Monday, October 3, 2005

Harriet Miers and the Supremes

By Mitchell


Reading the instant reaction to President Bush’s pick of Harriet Miers to the Supreme Court this morning, there’s a tendency to take a certain amount of satisfaction in the evident dismay that many Bush supporters are showing. I don’t want to take it too far because that’s a self-defeating attitude – after all, ultimately we all want a better Supreme Court. Nonetheless, it’s hard not to have that little smile this morning.

The conservative Bush supporters are a little bummed out this morning. They’re looking at a lot of things, such as the judges Bush could have appointed (Priscilla Owen, Janice Rogers Brown) and past contributions Miers has made to Democrats (including Al Gore in 1988), and they’re feeling kind of lost, as if they just couldn’t see this coming. If they really think they were blindsided, perhaps it was because they refused to look in the mirror, to face the facts.

These Bush supporters have been called Pandoras, wishful thinkers, people wearing rose-colored glasses. Getting down to brass tacks, many of them have been accused of selling out their conservative principles and putting their faith in the Republican Party. Some, like Kathryn Lopez at NRO, are called Bush apologists, her "hunky President" humor wearing thin very, very quickly. Others, such as Rick Santorum, are viewed as sellouts, supporting pro-choice Republicans in return for unspecified political favors, singing the praises of the yet-to-be-realized good that a Republican majority could accomplish. Many of them are seen as being able to rationalize almost anything the president does, to try to convince themselves it’s not so bad after all; and methinks they protest too much, their spin doctoring sounding like so much whistling in the dark.

A lot of this is anecdotal and colloquial commentary on my part, rather than hard analysis. And Harriet Miers could yet turn out to be one of the great conservative Supreme Court justices of all time. But there’s going to be a real temptation for conservatives to say "I told you so" this morning. Now, I’ve supported Bush frequently over the past five-plus years. For the most part I believe him to be a man of integrity, certainly more so than his predecessor. And yet I don’t consider him a conservative, not by any means. Not when you look at his skyrocketing spending, his refusal to deal with the immigration problem, his "compassionate conservatism" stitck, his original stem-cell decision, his unwillingness to use the veto – well, that’s just the start. I think the best you can do is classify him as a moderate, and I never cease to be amazed at the amount of vitriol being engendered by leftists over a man whom many conservatives would not exactly rush to defend. As a matter of fact, I’d wager that much of Bush’s conservative support has come in direct reaction to the rhetoric employed by his opponents. They don’t realize how good they could have it, if they’d only shut up!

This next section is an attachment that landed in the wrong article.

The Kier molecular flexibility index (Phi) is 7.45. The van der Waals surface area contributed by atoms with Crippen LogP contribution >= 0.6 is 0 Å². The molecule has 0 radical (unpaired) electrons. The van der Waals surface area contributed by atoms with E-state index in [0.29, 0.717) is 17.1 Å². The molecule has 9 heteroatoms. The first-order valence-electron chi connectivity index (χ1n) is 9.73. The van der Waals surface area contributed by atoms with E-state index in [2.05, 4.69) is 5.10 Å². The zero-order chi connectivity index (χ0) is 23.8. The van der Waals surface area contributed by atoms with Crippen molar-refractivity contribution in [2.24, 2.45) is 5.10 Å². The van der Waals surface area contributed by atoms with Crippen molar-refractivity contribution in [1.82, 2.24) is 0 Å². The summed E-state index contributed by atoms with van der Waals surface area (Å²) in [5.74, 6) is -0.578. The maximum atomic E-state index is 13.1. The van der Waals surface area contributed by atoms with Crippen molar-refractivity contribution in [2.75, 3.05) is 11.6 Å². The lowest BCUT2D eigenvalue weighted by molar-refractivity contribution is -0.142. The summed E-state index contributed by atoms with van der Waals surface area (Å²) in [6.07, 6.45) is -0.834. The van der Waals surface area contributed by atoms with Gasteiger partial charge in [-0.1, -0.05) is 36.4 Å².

One of the reasons so many of us have left the Republican party over the years is the opinion that conservatives are being marginalized, that we're being taken for granted – after all, the party hierarchy seems to say, where else are you going to go? The answer, for some, is "home" – out of politics and back to things they consider more important. Others continue to hang on, with a kind of na├»ve hope that looks a lot like kids on Christmas Eve waiting to here Santa’s footsteps on the rooftop. If they don’t start getting some satisfaction from Bush soon, one wonders how long they’ll continue to wait. And then there are those who seem to have gone native, deciding to take a seat at the negotiating table rather than a seat at the table of Christ’s banquet.

We know all about the arguments in favor of a stealth Supreme Court nominee, that it may be the only way to win confirmation from a body comprised of energized Democrats and undisciplined Republicans. Unfortunately, if we know what it means to be Borked, we also know what it means to be Soutered. And if the president is going to play this silly game instead of standing up and fighting for principle (which he’s been quite good at, the few times he’s tried it), the least he could do is give his supporters a wink-and-a-nudge, to keep their spirits up. Instead, as Mark Levin writes this morning, "we already know what's going on here …. Miers was chosen for two reasons and two reasons alone: 1. she's a she; 2. she's a long-time Bush friend."

As I say, the jury's still out on this (no pun intended), and I don't intend to make any judgement on the choice (no pun intended there either). After all, the last thing we need is yet another uneducated opinion floating out there. And yet, as I said, it's really hard not to watch this with a kind of detached amusement. One writer wondered if K-Lo was finally going to wake up and smell the coffee. For her, the early returns are not good, and the fact that Democrats such as Harry Reid appear to be pleased is making her feel even more apprehensive. She wants to believe she says, but even clicking her heels three times might not be enough this time. And if Miers turns out not to be a stealth Bork, she says, "people like Rick Santorum are going to be the most demoralized in the coming months."

So much for the advantages of that Republican majority, huh? Well, Rick and K-Lo, now you know how the rest of us feel.

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